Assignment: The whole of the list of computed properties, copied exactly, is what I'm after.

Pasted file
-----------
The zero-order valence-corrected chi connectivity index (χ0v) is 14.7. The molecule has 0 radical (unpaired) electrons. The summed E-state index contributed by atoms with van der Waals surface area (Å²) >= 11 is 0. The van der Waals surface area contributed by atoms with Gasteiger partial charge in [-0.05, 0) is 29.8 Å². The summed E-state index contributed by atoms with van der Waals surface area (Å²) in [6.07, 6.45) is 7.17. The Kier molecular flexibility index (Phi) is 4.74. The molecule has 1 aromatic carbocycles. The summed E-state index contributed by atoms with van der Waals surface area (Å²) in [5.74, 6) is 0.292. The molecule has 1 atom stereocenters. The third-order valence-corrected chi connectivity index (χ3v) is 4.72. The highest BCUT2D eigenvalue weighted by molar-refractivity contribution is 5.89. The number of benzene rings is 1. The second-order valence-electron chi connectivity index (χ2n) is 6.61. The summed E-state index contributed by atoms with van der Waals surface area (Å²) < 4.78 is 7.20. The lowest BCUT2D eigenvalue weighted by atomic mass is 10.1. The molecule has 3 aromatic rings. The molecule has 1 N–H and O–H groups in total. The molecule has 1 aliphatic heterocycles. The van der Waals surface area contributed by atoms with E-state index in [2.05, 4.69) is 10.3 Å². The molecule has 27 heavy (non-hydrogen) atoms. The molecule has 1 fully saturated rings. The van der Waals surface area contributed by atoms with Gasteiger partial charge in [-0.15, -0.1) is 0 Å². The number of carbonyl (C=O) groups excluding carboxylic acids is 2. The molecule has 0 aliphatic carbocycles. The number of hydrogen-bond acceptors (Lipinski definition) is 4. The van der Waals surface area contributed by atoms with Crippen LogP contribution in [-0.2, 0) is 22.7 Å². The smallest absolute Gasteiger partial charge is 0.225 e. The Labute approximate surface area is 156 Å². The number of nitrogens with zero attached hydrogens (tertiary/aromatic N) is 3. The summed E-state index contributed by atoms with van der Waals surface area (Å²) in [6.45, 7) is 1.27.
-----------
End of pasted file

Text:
The zero-order valence-corrected chi connectivity index (χ0v) is 14.7. The molecule has 0 radical (unpaired) electrons. The summed E-state index contributed by atoms with van der Waals surface area (Å²) >= 11 is 0. The van der Waals surface area contributed by atoms with Gasteiger partial charge in [-0.05, 0) is 29.8 Å². The summed E-state index contributed by atoms with van der Waals surface area (Å²) in [6.07, 6.45) is 7.17. The Kier molecular flexibility index (Phi) is 4.74. The molecule has 1 aromatic carbocycles. The summed E-state index contributed by atoms with van der Waals surface area (Å²) in [5.74, 6) is 0.292. The molecule has 1 atom stereocenters. The third-order valence-corrected chi connectivity index (χ3v) is 4.72. The highest BCUT2D eigenvalue weighted by molar-refractivity contribution is 5.89. The number of benzene rings is 1. The second-order valence-electron chi connectivity index (χ2n) is 6.61. The summed E-state index contributed by atoms with van der Waals surface area (Å²) < 4.78 is 7.20. The lowest BCUT2D eigenvalue weighted by atomic mass is 10.1. The molecule has 3 aromatic rings. The molecule has 1 N–H and O–H groups in total. The molecule has 1 aliphatic heterocycles. The van der Waals surface area contributed by atoms with E-state index in [2.05, 4.69) is 10.3 Å². The molecule has 27 heavy (non-hydrogen) atoms. The molecule has 1 fully saturated rings. The van der Waals surface area contributed by atoms with Gasteiger partial charge in [-0.15, -0.1) is 0 Å². The number of carbonyl (C=O) groups excluding carboxylic acids is 2. The molecule has 0 aliphatic carbocycles. The number of hydrogen-bond acceptors (Lipinski definition) is 4. The van der Waals surface area contributed by atoms with Crippen LogP contribution in [-0.2, 0) is 22.7 Å². The smallest absolute Gasteiger partial charge is 0.225 e. The Labute approximate surface area is 156 Å². The number of nitrogens with zero attached hydrogens (tertiary/aromatic N) is 3. The summed E-state index contributed by atoms with van der Waals surface area (Å²) in [6.45, 7) is 1.27.